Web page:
As part of a wider programme of 30 projects designed to make critical US supply chains more resilient, government departments under the Biden Administration are coordinating a range of clean energy and circular economy funding initiatives that will support the manufacturing of electric vehicles (EVs) and batteries, and make logistics more sustainable.
The Department of Energy (DoE) is investing $250m into its Advanced Energy Manufacturing and Recycling Grant Program with the aim of setting up clean energy supply chains in areas affected by coal mine or power plant closures. That includes localised production of critical materials and components for grid-scale batteries and EVs. The DoE is also providing $10m in funding for a “critical material accelerator” and offering $5.6m as a prize to develop circular clean energy supply chains. The funding builds on DoE’s $3.5-billion investment through the Bipartisan Infrastructure Law to boost domestic production of advanced batteries and battery materials needed for EVs and energy storage.
Since 2020, legislation brought in by the US government has included the Bipartisan Infrastructure Law, the Chips and Science Act and the Inflation Reduction Act (IRA), all of which intersect in energising sustainable supply chains and supporting the environmental priorities for vehicle production.
The DoE is also developing an assessment tool to account for raw materials, manufacturing, workforce and logistics.
At the same time, the Department of Commerce (DoC) is working on a cross-governmental supply chain data-sharing plan and has setup a Supply Chain Center to bring in industry expertise and data analytics to develop supply chain risk-assessment tools. The DoC said the centre is coordinating deep-dive analysis on select critical supply chains to increase their resilience.
The DoC is also collaborating with the Department of Homeland Security to strengthen the semiconductor supply chain and further implement the Chips and Science Act. The act provides around $280 billion in new funding to boost domestic research and manufacturing of semiconductors in the US.
Flow data for logistics
Meanwhile, the Department of Transportation’s (DoT) public-private partnership programme – Freight Logistics Optimization Works (Flow) – is working to ensure the reliable movement of goods. The department has announced that participants are beginning to utilise Flow data to inform their logistics decision making, “helping to avoid bottlenecks, shorten lead times for customers, and enable a more resilient and globally competitive freight network through earlier warnings of supply chain disruption”.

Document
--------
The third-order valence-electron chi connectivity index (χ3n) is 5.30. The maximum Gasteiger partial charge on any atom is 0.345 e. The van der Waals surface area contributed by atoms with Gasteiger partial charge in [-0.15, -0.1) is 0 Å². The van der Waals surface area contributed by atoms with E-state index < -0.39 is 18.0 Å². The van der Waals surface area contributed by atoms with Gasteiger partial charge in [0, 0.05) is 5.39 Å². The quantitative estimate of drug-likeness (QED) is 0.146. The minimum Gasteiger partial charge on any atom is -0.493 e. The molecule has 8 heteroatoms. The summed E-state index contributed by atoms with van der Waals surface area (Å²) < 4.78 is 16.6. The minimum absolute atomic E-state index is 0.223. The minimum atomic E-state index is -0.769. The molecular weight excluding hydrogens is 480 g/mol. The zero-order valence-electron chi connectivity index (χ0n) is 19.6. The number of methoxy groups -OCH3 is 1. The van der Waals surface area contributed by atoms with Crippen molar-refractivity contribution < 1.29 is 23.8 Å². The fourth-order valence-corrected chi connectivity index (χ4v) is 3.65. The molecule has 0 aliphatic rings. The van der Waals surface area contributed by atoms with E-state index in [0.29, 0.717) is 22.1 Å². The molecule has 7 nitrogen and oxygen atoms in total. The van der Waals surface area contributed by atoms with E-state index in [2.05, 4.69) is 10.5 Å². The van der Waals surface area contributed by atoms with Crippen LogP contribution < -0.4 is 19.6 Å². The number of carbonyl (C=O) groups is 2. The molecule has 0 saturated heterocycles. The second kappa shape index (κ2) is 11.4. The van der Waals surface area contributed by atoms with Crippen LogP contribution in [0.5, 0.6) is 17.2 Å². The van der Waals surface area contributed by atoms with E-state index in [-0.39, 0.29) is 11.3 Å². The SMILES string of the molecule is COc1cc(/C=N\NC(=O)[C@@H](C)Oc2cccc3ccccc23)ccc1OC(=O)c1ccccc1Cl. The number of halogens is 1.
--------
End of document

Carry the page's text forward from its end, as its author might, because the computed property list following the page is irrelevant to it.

The DoT has also launched the Office of Multimodal Freight Infrastructure and Policy, responsible for maintaining and improving the nation’s multimodal freight network. That includes through the development of the National Multimodal Freight Network, review of State Freight Plans, and the continued advancement of the Flow initiative in partnership with the Bureau of Transportation Statistics.
Smart manufacturing plan
In terms of manufacturing, the DoE’s Office of Energy Efficiency and Renewable Energy and the Advanced Materials and Manufacturing Technologies Office is sponsoring a study by the National Academies of Science, Engineering and Medicine to develop a nationwide plan for smart manufacturing. According to a US government statement the report “will establish key priorities for investment to support new digital and artificial intelligence technologies. These investments will enhance the productivity and security of the manufacturing systems that are critical for maintaining domestic supply chains”.
The DoE has also announced $22m to 12 state-run programmes to boost smart manufacturing at the level of small- and medium-sized facilities. The State Manufacturing Leadership Program aims to make smart manufacturing technologies and high-performance computing more accessible for use across the domestic manufacturing sector.